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China Building Second Enormous Floating Solar Farm on Top of Defunct Coal Mine
The state-run energy company China Three Gorges New Energy Co. is building a 150-megawatt floating solar farm that sits on top of a lake that formed from a collapsed coal mine in the eastern Chinese city of Huainan, Bloomberg reported.
Construction of the $151 million facility started in July and is already partially connected to the grid. The whole plant is expected to switch on by May 2018, and can power about 94,000 homes at full capacity.
The project takes the “world's largest" title from China's other floating solar farm in the same city of Huainan—the 40-megawatt farm by Sungrow Power Supply Co. that also sits on top of a former coal mine.
These projects have a number of benefits. First, it repurposes an out-of-use coal mine. Furthermore, as the World Economic Forum noted, floating solar panels are more effective because water cools them down. Finally, it's helping China move away from coal, the most polluting fossil fuel.
China, the largest producer and consumer of coal, has significantly ramped up its investment in renewable energy. The Asian country has more solar capacity than any other country in the world and it intends to invest at least $361 billion in renewables by 2020.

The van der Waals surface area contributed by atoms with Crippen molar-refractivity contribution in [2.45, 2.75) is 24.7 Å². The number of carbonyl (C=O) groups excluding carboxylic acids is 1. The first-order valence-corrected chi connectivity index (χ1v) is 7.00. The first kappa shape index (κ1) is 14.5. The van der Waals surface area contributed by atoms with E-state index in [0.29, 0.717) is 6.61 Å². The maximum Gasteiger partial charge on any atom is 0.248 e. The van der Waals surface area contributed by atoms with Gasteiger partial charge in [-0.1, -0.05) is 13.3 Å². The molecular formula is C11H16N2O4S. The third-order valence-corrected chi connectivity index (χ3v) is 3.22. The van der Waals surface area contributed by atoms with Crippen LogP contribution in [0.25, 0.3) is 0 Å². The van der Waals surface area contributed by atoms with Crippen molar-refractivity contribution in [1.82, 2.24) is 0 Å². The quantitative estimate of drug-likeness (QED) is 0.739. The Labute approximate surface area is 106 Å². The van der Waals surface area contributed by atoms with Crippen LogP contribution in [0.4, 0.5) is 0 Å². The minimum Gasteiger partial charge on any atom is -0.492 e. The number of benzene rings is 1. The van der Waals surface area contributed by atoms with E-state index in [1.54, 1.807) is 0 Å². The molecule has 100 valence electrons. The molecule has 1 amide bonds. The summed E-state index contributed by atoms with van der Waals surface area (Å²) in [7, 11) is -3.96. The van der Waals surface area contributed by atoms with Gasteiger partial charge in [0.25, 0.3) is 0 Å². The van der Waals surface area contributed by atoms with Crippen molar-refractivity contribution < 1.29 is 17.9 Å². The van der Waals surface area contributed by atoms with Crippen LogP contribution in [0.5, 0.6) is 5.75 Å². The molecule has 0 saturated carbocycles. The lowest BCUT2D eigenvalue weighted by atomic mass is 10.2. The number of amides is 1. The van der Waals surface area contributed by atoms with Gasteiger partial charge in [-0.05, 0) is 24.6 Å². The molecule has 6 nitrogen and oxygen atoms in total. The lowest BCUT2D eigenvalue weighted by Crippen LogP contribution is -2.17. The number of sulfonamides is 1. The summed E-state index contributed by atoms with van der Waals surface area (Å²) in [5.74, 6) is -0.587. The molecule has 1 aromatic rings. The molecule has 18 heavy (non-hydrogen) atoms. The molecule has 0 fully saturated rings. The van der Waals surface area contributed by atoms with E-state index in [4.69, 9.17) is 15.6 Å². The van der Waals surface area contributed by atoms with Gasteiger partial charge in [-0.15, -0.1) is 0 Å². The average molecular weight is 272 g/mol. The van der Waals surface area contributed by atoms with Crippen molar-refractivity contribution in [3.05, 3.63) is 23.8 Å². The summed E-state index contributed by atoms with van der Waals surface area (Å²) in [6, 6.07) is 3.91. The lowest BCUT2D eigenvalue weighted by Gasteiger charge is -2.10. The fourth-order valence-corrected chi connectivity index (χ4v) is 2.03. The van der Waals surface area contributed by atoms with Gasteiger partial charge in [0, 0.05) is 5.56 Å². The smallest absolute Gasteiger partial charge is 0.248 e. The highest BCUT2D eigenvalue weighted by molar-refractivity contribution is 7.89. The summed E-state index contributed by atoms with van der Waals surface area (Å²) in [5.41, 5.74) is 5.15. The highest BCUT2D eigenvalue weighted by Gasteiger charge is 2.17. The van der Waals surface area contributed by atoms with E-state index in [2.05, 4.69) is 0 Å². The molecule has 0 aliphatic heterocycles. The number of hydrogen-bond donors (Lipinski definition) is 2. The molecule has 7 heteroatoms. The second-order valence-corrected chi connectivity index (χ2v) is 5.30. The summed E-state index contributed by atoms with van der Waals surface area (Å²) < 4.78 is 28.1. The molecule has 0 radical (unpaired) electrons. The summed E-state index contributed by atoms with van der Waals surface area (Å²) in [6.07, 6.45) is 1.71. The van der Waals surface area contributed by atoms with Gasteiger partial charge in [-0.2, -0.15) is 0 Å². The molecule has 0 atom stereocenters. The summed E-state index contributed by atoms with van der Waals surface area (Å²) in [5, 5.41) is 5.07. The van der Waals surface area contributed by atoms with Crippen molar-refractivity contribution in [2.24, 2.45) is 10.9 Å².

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It's become a familiar story with the Trump administration: Scientists write a report that shows the administration's policies will cause environmental damage, then the administration buries the report and fires the scientists.
By Jake Johnson
Calling the global climate crisis both the greatest threat facing the U.S. and the greatest opportunity for transformative change, Sen. Bernie Sanders unveiled today a comprehensive Green New Deal proposal that would transition the U.S. economy to 100 percent renewable energy and create 20 million well-paying union jobs over a decade.
The Parties to CITES agreed to list giraffes on Appendix II of the Convention on International Trade in Endangered Species (CITES) today at the World Wildlife Conference or CoP18 in Geneva. Such protections will ensure that all giraffe parts trade were legally acquired and not sourced from the poached giraffes trade and will require countries to make non-detriment findings before allowing giraffe exports. The listing will also enable the collection of international trade data for giraffes that might justify greater protections at both CITES and other venues in the future.
The WHO stressed that more research is needed on the potential health risks of microplastic ingestion. luchschen / iStock / Getty Images Plus
The UN's health agency on Thursday said that microplastics contained in drinking water posed a "low" risk at their current levels.
However, the World Health Organization (WHO) — in its first report on the potential health risks of microplastic ingestion — also stressed more research was needed to reassure consumers.